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Public Analysis: Relatively Cool and Unsettled Memorial Day Weekend Likely

Good Evening and Happy Friday! 

The area of low pressure that was previously located over the Ohio Valley during the day Thursday that brought moderate to heavy rainfall over much of the area, died off as was forecast back on Monday, while a more powerful and impressive area of low pressure began to develop off of the New Jersey coastline late last evening due to strong upper level energy rounding the base of a large trough located over the Mid-Atlantic coast. This secondary area of low pressure brought more steady rain overnight, especially for locations north and east of New York City. As this system began to wrap up and move along the coast, it brought some lingering showers this morning and through portions of the afternoon, many of which were light to moderate in nature.

These residual showers were mainly fueled by the very cool upper level temperatures high up in the atmosphere, combined with clearing skies which lead to surface heating. As some locations began to see prolonged periods of sun and as their temperatures rose, that warmer air near the surface began to quickly rise into the cooler upper levels, which caused that warm to quickly condensate, and form cumulus clouds, with some isolated showers. As the low pressure off of the New England coast began to move away late this afternoon, it began to draw in more dry air from Canada which helped to mitigate any widespread shower development. These Northwesterly winds also ushered in a new Canadian air-mass that allowed temperatures to rise into the low to mid 70’s across much of the region, which made it feel quite pleasant compared to the past few days.

As we progress into the evening hours, the vertical temperature gradient will begin to level off, and when combined with drier air in the mid levels of the atmosphere, this should make for rapidly diminishing clouds. Light Northwesterly flow, a new dry air-mass from Canada, and clear skies will be quite favorable for any leftover surface heat to rapidly radiate back into the atmosphere, which is what is often referred to as “radiational cooling”. This should allow temperatures to quickly dip into the 50’s for urban and coastal sections, with 40’s possible for locations removed from the coast.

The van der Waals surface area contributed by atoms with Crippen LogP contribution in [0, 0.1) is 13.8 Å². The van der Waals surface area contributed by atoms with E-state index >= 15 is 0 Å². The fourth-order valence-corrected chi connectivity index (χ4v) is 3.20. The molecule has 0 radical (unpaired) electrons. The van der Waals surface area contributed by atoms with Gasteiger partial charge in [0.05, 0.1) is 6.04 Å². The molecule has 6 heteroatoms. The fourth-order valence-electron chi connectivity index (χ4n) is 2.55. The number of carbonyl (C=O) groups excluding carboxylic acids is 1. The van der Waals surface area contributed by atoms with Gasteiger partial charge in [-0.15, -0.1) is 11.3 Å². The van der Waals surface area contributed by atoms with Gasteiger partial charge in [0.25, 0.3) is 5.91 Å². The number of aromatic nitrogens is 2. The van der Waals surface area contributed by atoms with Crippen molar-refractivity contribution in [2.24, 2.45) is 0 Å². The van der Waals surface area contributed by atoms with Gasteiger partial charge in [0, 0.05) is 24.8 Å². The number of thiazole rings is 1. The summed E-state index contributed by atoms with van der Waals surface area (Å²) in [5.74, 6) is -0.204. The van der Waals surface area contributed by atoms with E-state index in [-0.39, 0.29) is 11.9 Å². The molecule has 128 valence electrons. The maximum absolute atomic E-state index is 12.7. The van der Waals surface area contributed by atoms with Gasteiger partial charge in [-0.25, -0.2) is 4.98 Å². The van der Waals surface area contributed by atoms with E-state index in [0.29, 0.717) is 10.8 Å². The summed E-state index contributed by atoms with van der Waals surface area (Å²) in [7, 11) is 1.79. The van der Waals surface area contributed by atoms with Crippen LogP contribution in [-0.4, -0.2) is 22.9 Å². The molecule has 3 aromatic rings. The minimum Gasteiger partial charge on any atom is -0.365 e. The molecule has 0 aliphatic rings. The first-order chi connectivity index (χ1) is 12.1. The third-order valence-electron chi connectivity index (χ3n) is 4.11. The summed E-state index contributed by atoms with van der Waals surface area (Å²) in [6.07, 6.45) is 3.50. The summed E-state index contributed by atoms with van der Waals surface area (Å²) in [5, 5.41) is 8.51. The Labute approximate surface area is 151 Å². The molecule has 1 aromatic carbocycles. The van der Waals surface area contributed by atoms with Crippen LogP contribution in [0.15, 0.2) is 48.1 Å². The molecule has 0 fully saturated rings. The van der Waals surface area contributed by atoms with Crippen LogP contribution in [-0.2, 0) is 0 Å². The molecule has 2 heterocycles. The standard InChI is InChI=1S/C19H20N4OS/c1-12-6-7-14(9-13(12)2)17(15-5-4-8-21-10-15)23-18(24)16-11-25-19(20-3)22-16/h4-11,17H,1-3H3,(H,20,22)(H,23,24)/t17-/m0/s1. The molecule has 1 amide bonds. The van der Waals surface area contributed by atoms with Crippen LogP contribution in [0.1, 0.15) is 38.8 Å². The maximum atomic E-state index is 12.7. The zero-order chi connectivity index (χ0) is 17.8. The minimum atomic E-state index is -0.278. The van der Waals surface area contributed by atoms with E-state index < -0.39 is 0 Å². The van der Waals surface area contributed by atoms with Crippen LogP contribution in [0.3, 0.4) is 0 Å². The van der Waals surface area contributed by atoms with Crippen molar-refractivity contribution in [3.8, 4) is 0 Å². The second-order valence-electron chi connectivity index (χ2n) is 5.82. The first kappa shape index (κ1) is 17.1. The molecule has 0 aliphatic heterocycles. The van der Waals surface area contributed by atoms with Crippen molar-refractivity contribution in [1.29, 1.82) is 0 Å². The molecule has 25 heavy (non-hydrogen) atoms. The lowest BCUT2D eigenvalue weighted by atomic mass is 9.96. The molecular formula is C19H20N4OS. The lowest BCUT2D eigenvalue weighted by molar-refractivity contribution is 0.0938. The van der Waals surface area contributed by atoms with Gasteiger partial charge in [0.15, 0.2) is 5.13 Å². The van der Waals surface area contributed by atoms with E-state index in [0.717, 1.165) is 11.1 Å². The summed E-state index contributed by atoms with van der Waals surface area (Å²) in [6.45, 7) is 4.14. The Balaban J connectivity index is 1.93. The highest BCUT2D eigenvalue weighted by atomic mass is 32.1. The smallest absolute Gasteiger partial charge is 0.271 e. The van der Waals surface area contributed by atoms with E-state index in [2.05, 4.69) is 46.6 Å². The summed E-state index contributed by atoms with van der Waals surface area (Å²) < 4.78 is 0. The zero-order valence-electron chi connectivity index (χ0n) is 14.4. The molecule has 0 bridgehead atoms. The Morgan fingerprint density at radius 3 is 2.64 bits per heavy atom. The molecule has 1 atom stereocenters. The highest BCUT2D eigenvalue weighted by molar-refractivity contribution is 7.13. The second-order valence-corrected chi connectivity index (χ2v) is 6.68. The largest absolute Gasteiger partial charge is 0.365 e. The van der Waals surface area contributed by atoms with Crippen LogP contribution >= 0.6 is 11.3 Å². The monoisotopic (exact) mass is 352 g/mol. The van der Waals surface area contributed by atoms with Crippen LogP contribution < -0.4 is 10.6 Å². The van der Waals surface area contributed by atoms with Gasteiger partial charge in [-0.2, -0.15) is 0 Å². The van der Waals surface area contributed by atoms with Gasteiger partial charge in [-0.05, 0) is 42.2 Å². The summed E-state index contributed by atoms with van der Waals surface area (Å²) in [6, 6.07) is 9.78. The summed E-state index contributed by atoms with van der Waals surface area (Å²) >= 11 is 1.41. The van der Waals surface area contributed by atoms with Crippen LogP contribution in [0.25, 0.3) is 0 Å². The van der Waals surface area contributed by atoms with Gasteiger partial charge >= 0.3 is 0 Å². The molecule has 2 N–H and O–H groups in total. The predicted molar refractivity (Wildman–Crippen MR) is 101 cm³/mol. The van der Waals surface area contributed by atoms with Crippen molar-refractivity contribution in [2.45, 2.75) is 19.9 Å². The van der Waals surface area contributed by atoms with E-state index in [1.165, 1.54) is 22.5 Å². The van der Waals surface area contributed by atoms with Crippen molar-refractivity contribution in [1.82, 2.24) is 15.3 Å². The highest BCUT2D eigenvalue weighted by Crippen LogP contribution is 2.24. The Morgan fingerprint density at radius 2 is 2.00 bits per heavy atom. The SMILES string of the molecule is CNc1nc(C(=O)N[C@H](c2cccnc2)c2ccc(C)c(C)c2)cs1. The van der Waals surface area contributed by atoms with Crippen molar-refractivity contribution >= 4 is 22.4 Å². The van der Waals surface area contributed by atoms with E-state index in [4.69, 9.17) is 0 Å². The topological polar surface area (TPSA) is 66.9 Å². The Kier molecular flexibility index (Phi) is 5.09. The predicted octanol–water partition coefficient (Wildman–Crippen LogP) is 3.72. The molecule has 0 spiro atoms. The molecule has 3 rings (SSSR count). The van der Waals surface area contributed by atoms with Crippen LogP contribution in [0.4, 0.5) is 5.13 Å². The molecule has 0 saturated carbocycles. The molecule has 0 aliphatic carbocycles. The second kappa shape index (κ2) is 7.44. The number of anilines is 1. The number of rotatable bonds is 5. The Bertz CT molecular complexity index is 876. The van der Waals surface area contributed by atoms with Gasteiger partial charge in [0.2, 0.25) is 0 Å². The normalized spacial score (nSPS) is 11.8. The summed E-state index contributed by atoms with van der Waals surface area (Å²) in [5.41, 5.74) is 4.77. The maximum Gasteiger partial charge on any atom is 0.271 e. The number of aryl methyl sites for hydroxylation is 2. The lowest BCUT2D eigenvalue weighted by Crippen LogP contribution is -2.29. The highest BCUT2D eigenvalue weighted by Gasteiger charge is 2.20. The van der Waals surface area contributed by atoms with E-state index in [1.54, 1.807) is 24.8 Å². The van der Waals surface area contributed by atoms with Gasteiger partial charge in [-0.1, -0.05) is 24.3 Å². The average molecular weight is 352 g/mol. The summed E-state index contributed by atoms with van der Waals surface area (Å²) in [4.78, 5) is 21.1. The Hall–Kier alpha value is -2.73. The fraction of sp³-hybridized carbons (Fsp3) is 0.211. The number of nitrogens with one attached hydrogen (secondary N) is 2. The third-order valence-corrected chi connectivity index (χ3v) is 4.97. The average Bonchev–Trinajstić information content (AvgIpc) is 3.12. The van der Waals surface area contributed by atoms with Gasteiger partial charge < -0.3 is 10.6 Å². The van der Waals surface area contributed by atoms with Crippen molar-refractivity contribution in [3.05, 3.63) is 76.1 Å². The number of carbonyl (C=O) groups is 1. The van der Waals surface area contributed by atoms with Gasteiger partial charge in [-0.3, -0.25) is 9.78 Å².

Latest regional radar mosaic, surface temperatures, offshore winds, showing a rather pleasant evening with showers located mainly to the north of the area

Latest regional radar mosaic, surface temperatures, offshore winds, showing a rather pleasant evening with showers located mainly to the north of the area

Saturday Into Sunday 

As we head into the Memorial Day Weekend tomorrow, a very weak area of high pressure associated with some increasing upper-level heights will be moving over the region during the early morning hours. This should promote a rather sunny start to the day with some wispy, high clouds likely. Then as we progress into the late morning and early afternoon hours, clouds will likely begin to increase as a weak disturbance from the remnants of a thunderstorm complex over the Ohio Valley will be working its way towards the region.

Moisture and instability will be lacking quite significantly due to the renewed dry Canadian air-mass, so only isolated-scattered showers will be possible with this system as it moves through during the late afternoon hours. Regardless, highs will likely be able to climb into the low 70’s once again, but if the disturbance coming in from the Ohio Valley happens to be stronger, it will have more clouds and showers accompanying it, which may limit tomorrows highs to the upper 60’s. Tomorrow evening will likely be another cool and clear evening as another weak area of higher heights builds over the region, allowing for more radiational cooling, which will support lows dropping back into the 50’s for locations closer to the coast and New York City, with 40’s once again possible for locations away from the coast.